The usual rule of thumb is that you should start considering refinance when you can lower the effective interest rate by 1% or more. If you're now paying 4.7% this would mean you should be looking for loans at 3.7% or better to find something that's really worth considering.
One exception is if the bank is willing to do an "in-place refinance", with no closing costs and no points. Sometimes banks will offer this as a way of retaining customers who would otherwise be tempted to refinance elsewhere. You should still shop around before accepting this kind of offer, to make sure it really is your best option.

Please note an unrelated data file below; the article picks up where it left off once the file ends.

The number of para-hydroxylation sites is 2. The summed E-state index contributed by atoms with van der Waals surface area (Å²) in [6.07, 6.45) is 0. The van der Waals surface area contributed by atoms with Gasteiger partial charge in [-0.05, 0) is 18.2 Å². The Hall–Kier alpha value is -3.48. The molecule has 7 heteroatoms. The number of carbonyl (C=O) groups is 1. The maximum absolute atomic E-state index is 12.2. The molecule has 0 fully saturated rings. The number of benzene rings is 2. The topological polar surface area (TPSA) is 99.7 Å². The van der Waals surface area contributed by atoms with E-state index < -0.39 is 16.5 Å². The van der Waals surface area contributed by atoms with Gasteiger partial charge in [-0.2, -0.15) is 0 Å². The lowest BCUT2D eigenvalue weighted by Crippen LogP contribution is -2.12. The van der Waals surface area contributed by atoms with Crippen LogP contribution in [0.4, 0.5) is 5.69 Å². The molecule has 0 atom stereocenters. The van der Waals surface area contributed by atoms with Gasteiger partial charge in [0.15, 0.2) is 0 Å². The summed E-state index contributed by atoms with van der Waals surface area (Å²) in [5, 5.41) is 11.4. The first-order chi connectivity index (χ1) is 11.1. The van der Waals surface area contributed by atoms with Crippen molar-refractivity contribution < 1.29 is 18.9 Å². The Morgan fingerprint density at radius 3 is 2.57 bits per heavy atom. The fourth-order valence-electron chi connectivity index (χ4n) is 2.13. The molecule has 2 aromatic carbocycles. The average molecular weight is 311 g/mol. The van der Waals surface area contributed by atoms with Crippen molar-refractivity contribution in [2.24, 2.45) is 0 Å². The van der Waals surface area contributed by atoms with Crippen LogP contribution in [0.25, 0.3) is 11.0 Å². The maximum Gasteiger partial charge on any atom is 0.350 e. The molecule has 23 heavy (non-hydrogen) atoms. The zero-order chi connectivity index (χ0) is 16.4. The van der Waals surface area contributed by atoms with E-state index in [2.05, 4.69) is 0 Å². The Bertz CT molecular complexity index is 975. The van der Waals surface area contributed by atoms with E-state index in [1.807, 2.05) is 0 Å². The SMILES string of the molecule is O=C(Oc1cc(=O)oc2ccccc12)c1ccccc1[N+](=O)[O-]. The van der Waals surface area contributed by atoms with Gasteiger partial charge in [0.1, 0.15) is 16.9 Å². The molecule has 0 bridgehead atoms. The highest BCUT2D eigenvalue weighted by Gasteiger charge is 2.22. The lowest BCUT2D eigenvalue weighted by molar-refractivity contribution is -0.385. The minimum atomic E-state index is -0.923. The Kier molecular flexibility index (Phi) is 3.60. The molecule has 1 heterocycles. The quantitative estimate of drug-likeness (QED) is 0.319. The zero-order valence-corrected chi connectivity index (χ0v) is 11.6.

Most banks offer calculators on their websites that will let you compare your current mortgage to a hypothetical new one. Feed the numbers in, and it can tell you what the difference in payment size will be, how long you need to keep the house before the savings have paid for the closing costs, and what the actual savings will be if you sell the house in any given year (or total savings if you don't sell until after the mortgage is paid off).
Remember that In addition to closing costs there are amortization effects. In the early stages of a standard mortgage your money is mostly paying interest; the amount paying down the principal increases over the life of the loan. That's another of the reasons you need to run the calculator; refinancing resets that clock.